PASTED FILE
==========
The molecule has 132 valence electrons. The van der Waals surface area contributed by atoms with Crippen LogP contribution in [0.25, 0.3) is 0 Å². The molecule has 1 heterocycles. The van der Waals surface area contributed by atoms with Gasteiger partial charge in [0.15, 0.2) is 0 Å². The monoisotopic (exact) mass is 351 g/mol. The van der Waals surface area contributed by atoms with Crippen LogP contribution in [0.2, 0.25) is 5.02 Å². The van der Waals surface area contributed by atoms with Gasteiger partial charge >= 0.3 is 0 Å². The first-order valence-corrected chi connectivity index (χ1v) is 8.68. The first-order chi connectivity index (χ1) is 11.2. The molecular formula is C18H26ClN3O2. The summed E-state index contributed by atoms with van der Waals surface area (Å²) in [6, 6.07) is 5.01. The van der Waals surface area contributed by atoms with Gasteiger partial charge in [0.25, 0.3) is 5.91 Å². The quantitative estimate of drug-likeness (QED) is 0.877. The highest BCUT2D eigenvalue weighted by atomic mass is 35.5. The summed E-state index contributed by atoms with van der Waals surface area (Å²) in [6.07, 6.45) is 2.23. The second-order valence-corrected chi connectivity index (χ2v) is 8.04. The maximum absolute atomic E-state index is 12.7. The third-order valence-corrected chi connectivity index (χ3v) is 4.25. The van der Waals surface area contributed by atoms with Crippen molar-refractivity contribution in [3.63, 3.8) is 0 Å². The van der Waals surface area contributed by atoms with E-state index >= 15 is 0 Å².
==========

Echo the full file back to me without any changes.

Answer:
The molecule has 132 valence electrons. The van der Waals surface area contributed by atoms with Crippen LogP contribution in [0.25, 0.3) is 0 Å². The molecule has 1 heterocycles. The van der Waals surface area contributed by atoms with Gasteiger partial charge in [0.15, 0.2) is 0 Å². The monoisotopic (exact) mass is 351 g/mol. The van der Waals surface area contributed by atoms with Crippen LogP contribution in [0.2, 0.25) is 5.02 Å². The van der Waals surface area contributed by atoms with Gasteiger partial charge >= 0.3 is 0 Å². The first-order valence-corrected chi connectivity index (χ1v) is 8.68. The first-order chi connectivity index (χ1) is 11.2. The molecular formula is C18H26ClN3O2. The summed E-state index contributed by atoms with van der Waals surface area (Å²) in [6, 6.07) is 5.01. The van der Waals surface area contributed by atoms with Gasteiger partial charge in [0.25, 0.3) is 5.91 Å². The quantitative estimate of drug-likeness (QED) is 0.877. The highest BCUT2D eigenvalue weighted by atomic mass is 35.5. The summed E-state index contributed by atoms with van der Waals surface area (Å²) in [6.07, 6.45) is 2.23. The second-order valence-corrected chi connectivity index (χ2v) is 8.04. The maximum absolute atomic E-state index is 12.7. The third-order valence-corrected chi connectivity index (χ3v) is 4.25. The van der Waals surface area contributed by atoms with Crippen molar-refractivity contribution in [3.63, 3.8) is 0 Å². The van der Waals surface area contributed by atoms with E-state index >= 15 is 0 Å².